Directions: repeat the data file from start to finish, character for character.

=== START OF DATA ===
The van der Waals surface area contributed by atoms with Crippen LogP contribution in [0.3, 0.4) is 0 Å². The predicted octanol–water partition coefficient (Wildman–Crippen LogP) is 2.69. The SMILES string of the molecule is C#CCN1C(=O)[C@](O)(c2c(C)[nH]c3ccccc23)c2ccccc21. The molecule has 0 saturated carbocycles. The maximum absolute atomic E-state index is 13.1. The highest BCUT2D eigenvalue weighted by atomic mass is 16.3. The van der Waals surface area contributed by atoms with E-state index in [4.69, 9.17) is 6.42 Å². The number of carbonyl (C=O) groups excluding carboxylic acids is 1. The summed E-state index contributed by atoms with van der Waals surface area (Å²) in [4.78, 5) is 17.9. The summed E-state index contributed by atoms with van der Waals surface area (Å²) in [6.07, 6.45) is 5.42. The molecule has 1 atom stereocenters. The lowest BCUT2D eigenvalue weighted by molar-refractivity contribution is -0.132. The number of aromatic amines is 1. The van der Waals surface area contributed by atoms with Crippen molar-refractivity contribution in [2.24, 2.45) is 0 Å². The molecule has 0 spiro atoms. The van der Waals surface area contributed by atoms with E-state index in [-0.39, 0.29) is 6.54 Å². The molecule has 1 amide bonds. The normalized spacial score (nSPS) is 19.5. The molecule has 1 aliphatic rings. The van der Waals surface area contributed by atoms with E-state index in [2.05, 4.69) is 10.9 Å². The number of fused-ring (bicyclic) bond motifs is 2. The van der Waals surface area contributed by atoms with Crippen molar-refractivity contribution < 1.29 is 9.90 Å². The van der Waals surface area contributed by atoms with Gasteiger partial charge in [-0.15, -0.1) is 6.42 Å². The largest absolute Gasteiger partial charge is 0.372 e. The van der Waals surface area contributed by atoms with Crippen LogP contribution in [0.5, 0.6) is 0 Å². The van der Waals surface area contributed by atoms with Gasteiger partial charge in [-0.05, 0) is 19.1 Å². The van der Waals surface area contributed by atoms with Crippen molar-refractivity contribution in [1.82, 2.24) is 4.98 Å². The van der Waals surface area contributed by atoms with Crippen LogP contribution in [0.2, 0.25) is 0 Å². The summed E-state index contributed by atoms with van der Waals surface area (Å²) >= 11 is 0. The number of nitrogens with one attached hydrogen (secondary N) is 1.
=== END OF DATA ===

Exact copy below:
The van der Waals surface area contributed by atoms with Crippen LogP contribution in [0.3, 0.4) is 0 Å². The predicted octanol–water partition coefficient (Wildman–Crippen LogP) is 2.69. The SMILES string of the molecule is C#CCN1C(=O)[C@](O)(c2c(C)[nH]c3ccccc23)c2ccccc21. The molecule has 0 saturated carbocycles. The maximum absolute atomic E-state index is 13.1. The highest BCUT2D eigenvalue weighted by atomic mass is 16.3. The van der Waals surface area contributed by atoms with E-state index in [4.69, 9.17) is 6.42 Å². The number of carbonyl (C=O) groups excluding carboxylic acids is 1. The summed E-state index contributed by atoms with van der Waals surface area (Å²) in [4.78, 5) is 17.9. The summed E-state index contributed by atoms with van der Waals surface area (Å²) in [6.07, 6.45) is 5.42. The molecule has 1 atom stereocenters. The lowest BCUT2D eigenvalue weighted by molar-refractivity contribution is -0.132. The number of aromatic amines is 1. The van der Waals surface area contributed by atoms with Crippen molar-refractivity contribution in [2.24, 2.45) is 0 Å². The molecule has 0 spiro atoms. The van der Waals surface area contributed by atoms with E-state index in [-0.39, 0.29) is 6.54 Å². The molecule has 1 amide bonds. The normalized spacial score (nSPS) is 19.5. The molecule has 1 aliphatic rings. The van der Waals surface area contributed by atoms with E-state index in [2.05, 4.69) is 10.9 Å². The number of fused-ring (bicyclic) bond motifs is 2. The van der Waals surface area contributed by atoms with Crippen molar-refractivity contribution < 1.29 is 9.90 Å². The van der Waals surface area contributed by atoms with Gasteiger partial charge in [-0.15, -0.1) is 6.42 Å². The largest absolute Gasteiger partial charge is 0.372 e. The van der Waals surface area contributed by atoms with Crippen LogP contribution in [0.5, 0.6) is 0 Å². The van der Waals surface area contributed by atoms with Gasteiger partial charge in [-0.05, 0) is 19.1 Å². The van der Waals surface area contributed by atoms with Crippen molar-refractivity contribution in [1.82, 2.24) is 4.98 Å². The van der Waals surface area contributed by atoms with Crippen LogP contribution in [0.2, 0.25) is 0 Å². The summed E-state index contributed by atoms with van der Waals surface area (Å²) >= 11 is 0. The number of nitrogens with one attached hydrogen (secondary N) is 1.